On 22 sq kms of the Port Mouton Peninsula, about 25 kms southwest of Liverpool and 100 kms south of the Kejimkujik inland Park, is the Kejimkujik Seaside Adjunct. This Adjunct is a rocky piece of land along the coast where birds, reptiles and amphibians are abundant. Harbor Seals bask offshore and on the rocks along the coast.

The Adjunct was added to the Inland Park in 1988, and represents the least disturbed shoreline, coastal elements of the south coast on Nova Scotia. It features ponds, tidal flats, salt lagoons, secluded coves, salt marsh and two spectacular white sandy beaches. Dense scrub and laurel dominate the coastal tundra-like vegetation.

The inland terrain of the Adjunct is rugged with spruce and fir, granite boulders and exposed bedrock carved by glaciation. Boardwalks have been built over the marshy areas.

There are approximately 205 bird species including the barred owl, about 20 species of woodland warblers, 6 species of woodpecker, including the huge pleated woodpecker and the rare black-backed woodpecker.

About ten pairs of piping plovers, considered endangered species since1985, nest within a fenced off area on the beaches between late April and early August. Just one of the many protected species that make up the wealth of birdlife. The fencing protects them, somewhat successfully, from raccoons, foxes and other predators that steal their exposed eggs.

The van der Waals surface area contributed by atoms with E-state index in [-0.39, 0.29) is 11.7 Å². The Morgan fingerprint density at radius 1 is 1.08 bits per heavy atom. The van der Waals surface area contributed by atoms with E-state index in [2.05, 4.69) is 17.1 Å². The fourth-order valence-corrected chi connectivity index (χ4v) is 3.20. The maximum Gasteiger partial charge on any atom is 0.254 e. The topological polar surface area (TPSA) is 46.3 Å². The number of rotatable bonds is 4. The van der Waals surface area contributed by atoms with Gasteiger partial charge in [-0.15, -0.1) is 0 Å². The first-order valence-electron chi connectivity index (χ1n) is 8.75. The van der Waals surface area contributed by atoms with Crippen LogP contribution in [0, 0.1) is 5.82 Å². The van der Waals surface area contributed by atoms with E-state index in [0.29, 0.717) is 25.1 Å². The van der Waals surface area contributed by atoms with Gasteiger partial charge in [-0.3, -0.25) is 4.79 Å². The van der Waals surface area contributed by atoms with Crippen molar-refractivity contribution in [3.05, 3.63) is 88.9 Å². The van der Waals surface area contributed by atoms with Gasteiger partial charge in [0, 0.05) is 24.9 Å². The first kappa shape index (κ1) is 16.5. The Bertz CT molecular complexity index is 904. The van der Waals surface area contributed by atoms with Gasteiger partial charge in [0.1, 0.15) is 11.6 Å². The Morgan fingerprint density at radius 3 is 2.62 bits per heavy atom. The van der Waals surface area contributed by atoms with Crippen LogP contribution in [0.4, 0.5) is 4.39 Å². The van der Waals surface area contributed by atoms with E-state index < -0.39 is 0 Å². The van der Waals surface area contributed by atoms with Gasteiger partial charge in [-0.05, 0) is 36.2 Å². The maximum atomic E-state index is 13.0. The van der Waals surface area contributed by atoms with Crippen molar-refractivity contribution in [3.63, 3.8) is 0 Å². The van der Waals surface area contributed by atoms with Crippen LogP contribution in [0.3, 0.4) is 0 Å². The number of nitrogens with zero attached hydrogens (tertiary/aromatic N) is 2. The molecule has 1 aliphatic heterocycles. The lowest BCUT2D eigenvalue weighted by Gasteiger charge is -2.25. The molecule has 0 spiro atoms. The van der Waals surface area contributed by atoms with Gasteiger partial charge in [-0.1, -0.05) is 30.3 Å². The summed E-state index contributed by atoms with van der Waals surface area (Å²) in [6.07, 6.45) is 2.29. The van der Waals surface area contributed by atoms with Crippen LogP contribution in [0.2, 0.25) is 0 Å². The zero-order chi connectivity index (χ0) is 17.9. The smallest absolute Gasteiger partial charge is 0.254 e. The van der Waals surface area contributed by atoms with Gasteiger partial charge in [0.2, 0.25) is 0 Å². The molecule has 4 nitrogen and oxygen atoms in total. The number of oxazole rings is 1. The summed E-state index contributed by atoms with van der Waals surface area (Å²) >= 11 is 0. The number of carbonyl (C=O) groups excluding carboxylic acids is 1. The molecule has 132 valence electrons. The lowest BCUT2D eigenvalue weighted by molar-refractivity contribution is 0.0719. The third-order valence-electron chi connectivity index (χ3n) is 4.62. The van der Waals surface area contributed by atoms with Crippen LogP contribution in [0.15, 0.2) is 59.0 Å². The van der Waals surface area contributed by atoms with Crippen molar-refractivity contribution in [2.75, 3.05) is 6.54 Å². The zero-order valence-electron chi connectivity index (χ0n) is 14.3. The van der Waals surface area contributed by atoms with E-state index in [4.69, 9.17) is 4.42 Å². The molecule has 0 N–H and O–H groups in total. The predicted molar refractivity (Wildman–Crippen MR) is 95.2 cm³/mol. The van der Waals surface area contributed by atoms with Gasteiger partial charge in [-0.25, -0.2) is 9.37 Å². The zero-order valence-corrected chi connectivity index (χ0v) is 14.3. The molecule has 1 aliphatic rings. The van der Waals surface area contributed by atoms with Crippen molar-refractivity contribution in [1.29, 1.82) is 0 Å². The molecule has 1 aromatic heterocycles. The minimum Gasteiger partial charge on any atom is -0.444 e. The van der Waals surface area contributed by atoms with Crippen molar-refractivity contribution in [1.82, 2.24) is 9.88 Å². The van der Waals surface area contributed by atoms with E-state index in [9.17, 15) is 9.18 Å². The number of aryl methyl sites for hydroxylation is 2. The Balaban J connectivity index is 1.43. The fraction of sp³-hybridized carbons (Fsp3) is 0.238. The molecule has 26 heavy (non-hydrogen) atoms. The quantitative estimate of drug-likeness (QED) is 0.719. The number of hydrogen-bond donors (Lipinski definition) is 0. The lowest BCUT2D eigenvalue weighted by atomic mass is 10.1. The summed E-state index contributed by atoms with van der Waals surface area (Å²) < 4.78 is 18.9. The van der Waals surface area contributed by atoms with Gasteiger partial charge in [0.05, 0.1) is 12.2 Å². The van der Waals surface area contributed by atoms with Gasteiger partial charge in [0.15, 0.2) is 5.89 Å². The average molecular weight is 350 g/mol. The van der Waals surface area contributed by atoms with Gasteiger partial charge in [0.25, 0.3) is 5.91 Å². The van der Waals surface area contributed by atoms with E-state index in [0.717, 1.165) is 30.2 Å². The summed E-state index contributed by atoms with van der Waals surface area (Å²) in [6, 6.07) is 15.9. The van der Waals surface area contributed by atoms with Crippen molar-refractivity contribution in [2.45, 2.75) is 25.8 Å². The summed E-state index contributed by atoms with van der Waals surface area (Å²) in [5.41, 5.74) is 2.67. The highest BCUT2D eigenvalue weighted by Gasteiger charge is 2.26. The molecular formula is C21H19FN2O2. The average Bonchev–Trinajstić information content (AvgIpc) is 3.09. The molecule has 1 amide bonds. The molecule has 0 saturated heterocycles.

Kejimkujik is the most important National Park for reptiles in Atlantic Canada. Five snakes, three turtles, five salamanders, one toad and seven frog species inhabit the Park. Warm summers and moderate winters account for the abundance and diversity of these species. The Blanding’s turtle was discovered in the park in 1953 and by 1993 it was declared a threatened species in Nova Scotia.

The Parks’ ongoing research, monitoring, conservation and protection efforts are part of the program to safeguard rare species once widespread in eastern Canada, but now restricted to this area.

Both the Kejimkujik Inland Park and the Kejimkujik Seaside Adjunct are great destinations for Tourists. Both offer an abundance of wildlife and flora, along with interpretive centers, canoeing, cycling, picnic areas and campsites.

Author's Bio: 

My name is Avril Betts, I have over 25 years experience in all aspects of Travel and Tourism. I hold a CHA (Certified Hotel Administrator). Along with my partner Khaled Azzam we own A-Z Tours and Action Travel in North America along with Travelocity Travel Egypt in Cairo, Egypt.

I have co-chaired Atlantic Canada Showcase an International Travel Trade Show, managed 450 volunteers for the Tall Ships Visit in July 2000, and was awarded Entrepreneur of the Year by the Tourism Industry Association of Nova Scotia. In 1996 I hosted the president’s wives luncheon for the G7 conference. In 1988 I founded the Country Inn Association in Nova Scotia.

As an experienced speaker I have presented seminars for many years on subjects ranging from Marketing and Sales and Life Skills to Tourism, Travel and Real Estate, and operating an online Travel business.

I enjoy working with tourists to pass on my knowledge to help our clients make the most of their vacations. Don’t hesitate to contact me with any questions or travel inquiries.